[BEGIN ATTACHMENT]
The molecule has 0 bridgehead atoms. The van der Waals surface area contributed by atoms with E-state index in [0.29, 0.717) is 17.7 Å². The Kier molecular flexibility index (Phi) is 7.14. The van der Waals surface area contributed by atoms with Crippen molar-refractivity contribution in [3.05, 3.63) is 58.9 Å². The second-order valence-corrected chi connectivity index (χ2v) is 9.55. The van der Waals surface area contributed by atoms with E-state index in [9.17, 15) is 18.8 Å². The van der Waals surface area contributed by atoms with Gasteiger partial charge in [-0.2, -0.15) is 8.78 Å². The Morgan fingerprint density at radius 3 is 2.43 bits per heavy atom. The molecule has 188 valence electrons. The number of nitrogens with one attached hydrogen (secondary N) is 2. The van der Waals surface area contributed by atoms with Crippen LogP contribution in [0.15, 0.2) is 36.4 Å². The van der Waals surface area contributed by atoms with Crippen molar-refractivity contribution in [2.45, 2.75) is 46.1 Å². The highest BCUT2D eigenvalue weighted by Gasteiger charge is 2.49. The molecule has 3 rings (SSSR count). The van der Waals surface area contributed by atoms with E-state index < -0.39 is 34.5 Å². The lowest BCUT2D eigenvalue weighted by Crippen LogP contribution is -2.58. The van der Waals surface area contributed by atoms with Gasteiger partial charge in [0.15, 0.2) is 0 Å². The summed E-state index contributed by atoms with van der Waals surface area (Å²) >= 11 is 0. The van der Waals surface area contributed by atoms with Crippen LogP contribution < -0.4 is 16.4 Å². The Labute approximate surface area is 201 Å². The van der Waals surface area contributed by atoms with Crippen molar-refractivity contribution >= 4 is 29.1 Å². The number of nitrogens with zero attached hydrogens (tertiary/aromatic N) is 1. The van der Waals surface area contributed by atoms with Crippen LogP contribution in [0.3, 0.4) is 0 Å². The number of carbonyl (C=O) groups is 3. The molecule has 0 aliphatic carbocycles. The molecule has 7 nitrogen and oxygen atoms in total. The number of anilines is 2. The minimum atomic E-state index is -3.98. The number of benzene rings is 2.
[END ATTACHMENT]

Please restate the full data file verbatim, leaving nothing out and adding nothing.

The molecule has 0 bridgehead atoms. The van der Waals surface area contributed by atoms with E-state index in [0.29, 0.717) is 17.7 Å². The Kier molecular flexibility index (Phi) is 7.14. The van der Waals surface area contributed by atoms with Crippen molar-refractivity contribution in [3.05, 3.63) is 58.9 Å². The second-order valence-corrected chi connectivity index (χ2v) is 9.55. The van der Waals surface area contributed by atoms with E-state index in [9.17, 15) is 18.8 Å². The van der Waals surface area contributed by atoms with Gasteiger partial charge in [-0.2, -0.15) is 8.78 Å². The Morgan fingerprint density at radius 3 is 2.43 bits per heavy atom. The molecule has 188 valence electrons. The number of nitrogens with one attached hydrogen (secondary N) is 2. The van der Waals surface area contributed by atoms with Crippen LogP contribution in [0.15, 0.2) is 36.4 Å². The van der Waals surface area contributed by atoms with Crippen molar-refractivity contribution in [2.45, 2.75) is 46.1 Å². The highest BCUT2D eigenvalue weighted by Gasteiger charge is 2.49. The molecule has 3 rings (SSSR count). The van der Waals surface area contributed by atoms with E-state index < -0.39 is 34.5 Å². The lowest BCUT2D eigenvalue weighted by Crippen LogP contribution is -2.58. The van der Waals surface area contributed by atoms with Gasteiger partial charge in [0.15, 0.2) is 0 Å². The summed E-state index contributed by atoms with van der Waals surface area (Å²) >= 11 is 0. The van der Waals surface area contributed by atoms with Crippen LogP contribution < -0.4 is 16.4 Å². The Labute approximate surface area is 201 Å². The van der Waals surface area contributed by atoms with Crippen molar-refractivity contribution >= 4 is 29.1 Å². The number of nitrogens with zero attached hydrogens (tertiary/aromatic N) is 1. The van der Waals surface area contributed by atoms with Crippen LogP contribution in [0.3, 0.4) is 0 Å². The number of carbonyl (C=O) groups is 3. The molecule has 0 aliphatic carbocycles. The molecule has 7 nitrogen and oxygen atoms in total. The number of anilines is 2. The minimum atomic E-state index is -3.98. The number of benzene rings is 2.